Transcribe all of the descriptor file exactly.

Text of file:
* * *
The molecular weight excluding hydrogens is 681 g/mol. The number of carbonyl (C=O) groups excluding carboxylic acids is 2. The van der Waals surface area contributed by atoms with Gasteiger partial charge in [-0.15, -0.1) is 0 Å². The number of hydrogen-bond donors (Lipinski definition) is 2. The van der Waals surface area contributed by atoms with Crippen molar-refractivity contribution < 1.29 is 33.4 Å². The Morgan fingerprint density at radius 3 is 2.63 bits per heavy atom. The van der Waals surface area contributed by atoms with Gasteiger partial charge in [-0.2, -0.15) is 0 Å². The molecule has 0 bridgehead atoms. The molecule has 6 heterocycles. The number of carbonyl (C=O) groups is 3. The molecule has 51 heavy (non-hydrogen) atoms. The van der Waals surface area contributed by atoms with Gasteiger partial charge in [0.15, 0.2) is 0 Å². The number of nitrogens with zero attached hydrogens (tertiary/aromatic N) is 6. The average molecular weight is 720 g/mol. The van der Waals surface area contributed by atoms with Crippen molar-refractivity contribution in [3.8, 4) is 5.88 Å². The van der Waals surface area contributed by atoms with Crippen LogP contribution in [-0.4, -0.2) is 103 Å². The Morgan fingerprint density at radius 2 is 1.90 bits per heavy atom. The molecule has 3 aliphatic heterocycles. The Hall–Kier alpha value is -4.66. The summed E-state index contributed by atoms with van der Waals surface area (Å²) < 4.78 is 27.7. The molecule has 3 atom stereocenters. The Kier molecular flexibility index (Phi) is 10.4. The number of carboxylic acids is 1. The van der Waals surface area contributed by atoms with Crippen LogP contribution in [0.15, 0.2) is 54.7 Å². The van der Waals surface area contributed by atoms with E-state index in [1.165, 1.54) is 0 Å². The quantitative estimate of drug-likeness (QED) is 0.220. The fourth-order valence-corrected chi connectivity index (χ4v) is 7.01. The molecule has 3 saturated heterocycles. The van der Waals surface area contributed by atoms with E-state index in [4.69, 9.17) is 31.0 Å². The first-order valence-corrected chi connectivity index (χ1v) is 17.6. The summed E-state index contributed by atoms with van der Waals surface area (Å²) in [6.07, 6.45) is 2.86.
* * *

The molecular weight excluding hydrogens is 681 g/mol. The number of carbonyl (C=O) groups excluding carboxylic acids is 2. The van der Waals surface area contributed by atoms with Gasteiger partial charge in [-0.15, -0.1) is 0 Å². The number of hydrogen-bond donors (Lipinski definition) is 2. The van der Waals surface area contributed by atoms with Crippen molar-refractivity contribution < 1.29 is 33.4 Å². The Morgan fingerprint density at radius 3 is 2.63 bits per heavy atom. The van der Waals surface area contributed by atoms with Gasteiger partial charge in [-0.2, -0.15) is 0 Å². The molecule has 0 bridgehead atoms. The molecule has 6 heterocycles. The number of carbonyl (C=O) groups is 3. The molecule has 51 heavy (non-hydrogen) atoms. The van der Waals surface area contributed by atoms with Gasteiger partial charge in [0.15, 0.2) is 0 Å². The number of nitrogens with zero attached hydrogens (tertiary/aromatic N) is 6. The average molecular weight is 720 g/mol. The van der Waals surface area contributed by atoms with Crippen molar-refractivity contribution in [3.8, 4) is 5.88 Å². The van der Waals surface area contributed by atoms with Crippen LogP contribution in [-0.4, -0.2) is 103 Å². The Morgan fingerprint density at radius 2 is 1.90 bits per heavy atom. The molecule has 3 aliphatic heterocycles. The Hall–Kier alpha value is -4.66. The summed E-state index contributed by atoms with van der Waals surface area (Å²) < 4.78 is 27.7. The molecule has 3 atom stereocenters. The Kier molecular flexibility index (Phi) is 10.4. The number of carboxylic acids is 1. The van der Waals surface area contributed by atoms with Crippen LogP contribution in [0.15, 0.2) is 54.7 Å². The van der Waals surface area contributed by atoms with E-state index in [1.165, 1.54) is 0 Å². The quantitative estimate of drug-likeness (QED) is 0.220. The fourth-order valence-corrected chi connectivity index (χ4v) is 7.01. The molecule has 3 saturated heterocycles. The van der Waals surface area contributed by atoms with E-state index in [4.69, 9.17) is 31.0 Å². The first-order valence-corrected chi connectivity index (χ1v) is 17.6. The summed E-state index contributed by atoms with van der Waals surface area (Å²) in [6.07, 6.45) is 2.86.